DARPA awards 3 deals for work on nuclear propulsion system
by Christen Mccurdy
Washington DC (UPI) Apr 15, 2021
The Defense Advanced Research Projects Agency awarded three contracts this week to design a nuclear thermal propulsion system that will operate above low Earth orbit in 2025.
General Atomics, Blue Origin, and Lockheed Martin are the prime contractors for the deal, according to a DARPA press release.
The Demonstration Rocket for Agile Cislunar Operations (DRACO) program has the potential to achieve rapid maneuver in space, which has been challenging because current electric and chemical space propulsion systems have drawbacks in thrust-to-weight and propellent efficiency, respectively, according to the agency.
"This first phase of the DRACO program is a risk reduction effort that will enable us to sprint toward an on-orbit demonstration in later phases," said Maj. Nathan Greiner, USAF, program manager for DRACO, said in the release.
The first phase of the program will last 18 months and consist of two tracks: Track A, which will entail the preliminary design of an NTP reactor and propulsion subsystem concept, and Track B, which will produce an Operational System spacecraft concept to meet mission objectives and design a Demonstration System spacecraft concept.
General Atomics will work on Track A, and Blue Origin and Lockheed Martin will independently perform the Track B work to develop OS and DS spacecraft designs.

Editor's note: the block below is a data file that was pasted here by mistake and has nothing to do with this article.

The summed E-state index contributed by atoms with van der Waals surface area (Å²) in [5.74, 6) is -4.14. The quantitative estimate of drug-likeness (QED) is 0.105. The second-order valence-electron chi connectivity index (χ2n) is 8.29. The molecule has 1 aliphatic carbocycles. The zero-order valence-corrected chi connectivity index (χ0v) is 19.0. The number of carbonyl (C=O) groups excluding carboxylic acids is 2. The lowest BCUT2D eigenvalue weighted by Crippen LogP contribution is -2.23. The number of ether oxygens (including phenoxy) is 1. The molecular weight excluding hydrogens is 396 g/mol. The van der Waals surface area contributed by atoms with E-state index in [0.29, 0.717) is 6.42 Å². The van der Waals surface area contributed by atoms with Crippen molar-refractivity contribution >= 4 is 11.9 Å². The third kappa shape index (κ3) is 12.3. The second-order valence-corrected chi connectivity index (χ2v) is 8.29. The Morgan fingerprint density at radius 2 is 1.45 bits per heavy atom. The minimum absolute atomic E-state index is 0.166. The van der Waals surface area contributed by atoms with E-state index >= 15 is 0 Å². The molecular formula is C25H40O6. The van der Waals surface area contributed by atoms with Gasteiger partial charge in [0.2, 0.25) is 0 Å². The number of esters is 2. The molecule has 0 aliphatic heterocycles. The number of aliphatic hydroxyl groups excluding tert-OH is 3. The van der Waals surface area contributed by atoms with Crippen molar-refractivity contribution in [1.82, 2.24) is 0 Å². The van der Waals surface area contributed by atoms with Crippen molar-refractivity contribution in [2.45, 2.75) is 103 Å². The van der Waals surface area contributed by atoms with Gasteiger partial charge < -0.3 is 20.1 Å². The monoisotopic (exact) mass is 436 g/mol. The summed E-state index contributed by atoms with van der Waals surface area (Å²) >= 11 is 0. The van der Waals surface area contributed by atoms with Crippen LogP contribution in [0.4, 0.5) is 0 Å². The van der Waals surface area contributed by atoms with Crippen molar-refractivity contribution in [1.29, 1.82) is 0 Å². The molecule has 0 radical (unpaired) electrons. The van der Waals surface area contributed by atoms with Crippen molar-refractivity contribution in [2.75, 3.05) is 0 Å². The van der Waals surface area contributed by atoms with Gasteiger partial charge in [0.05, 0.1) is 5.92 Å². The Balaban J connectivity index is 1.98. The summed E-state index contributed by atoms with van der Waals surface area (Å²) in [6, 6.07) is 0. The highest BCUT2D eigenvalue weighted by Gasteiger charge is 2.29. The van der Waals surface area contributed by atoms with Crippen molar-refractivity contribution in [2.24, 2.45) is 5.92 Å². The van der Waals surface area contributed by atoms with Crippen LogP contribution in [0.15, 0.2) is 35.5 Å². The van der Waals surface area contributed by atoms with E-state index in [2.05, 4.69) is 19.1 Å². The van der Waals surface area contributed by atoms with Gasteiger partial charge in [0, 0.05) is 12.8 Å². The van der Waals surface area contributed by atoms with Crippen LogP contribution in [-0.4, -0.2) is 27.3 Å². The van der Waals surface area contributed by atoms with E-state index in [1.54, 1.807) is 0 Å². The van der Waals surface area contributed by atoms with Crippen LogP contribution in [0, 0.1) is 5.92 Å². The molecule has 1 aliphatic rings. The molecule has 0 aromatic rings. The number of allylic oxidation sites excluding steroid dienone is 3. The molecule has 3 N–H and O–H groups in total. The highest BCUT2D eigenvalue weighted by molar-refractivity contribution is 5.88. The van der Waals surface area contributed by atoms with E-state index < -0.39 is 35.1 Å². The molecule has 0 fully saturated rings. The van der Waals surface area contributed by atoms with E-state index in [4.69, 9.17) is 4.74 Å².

Phase 1 is expected to inform follow-on phases for more detailed design, fabrication and on-orbit demonstration work, DARPA said.
Dollar amounts for the Blue Origin and Lockheed deals were not clear, but General Atomics' contract was for $22.2 million, according to a recent Pentagon announcement.
Aerojet Rocketdyne RS-68A engine completes final acceptance test for Delta 4 Heavy
Stennis Space Center MS (SPX) Apr 15, 2021
The world's most powerful hydrogen-fueled rocket engine built by Aerojet Rocketdyne, the RS-68A, has completed its final hot-fire acceptance test for use on the United Launch Alliance (ULA) Delta IV Heavy launch vehicle on the B-1 Test Stand at NASA's Stennis Space Center in Mississippi. ULA's Delta IV Heavy rocket uses three Aerojet Rocketdyne RS-68A engines; one on each of its three common booster cores to launch the nation's most critical spacecraft into orbit. The three RS-68A engines combine ... read more
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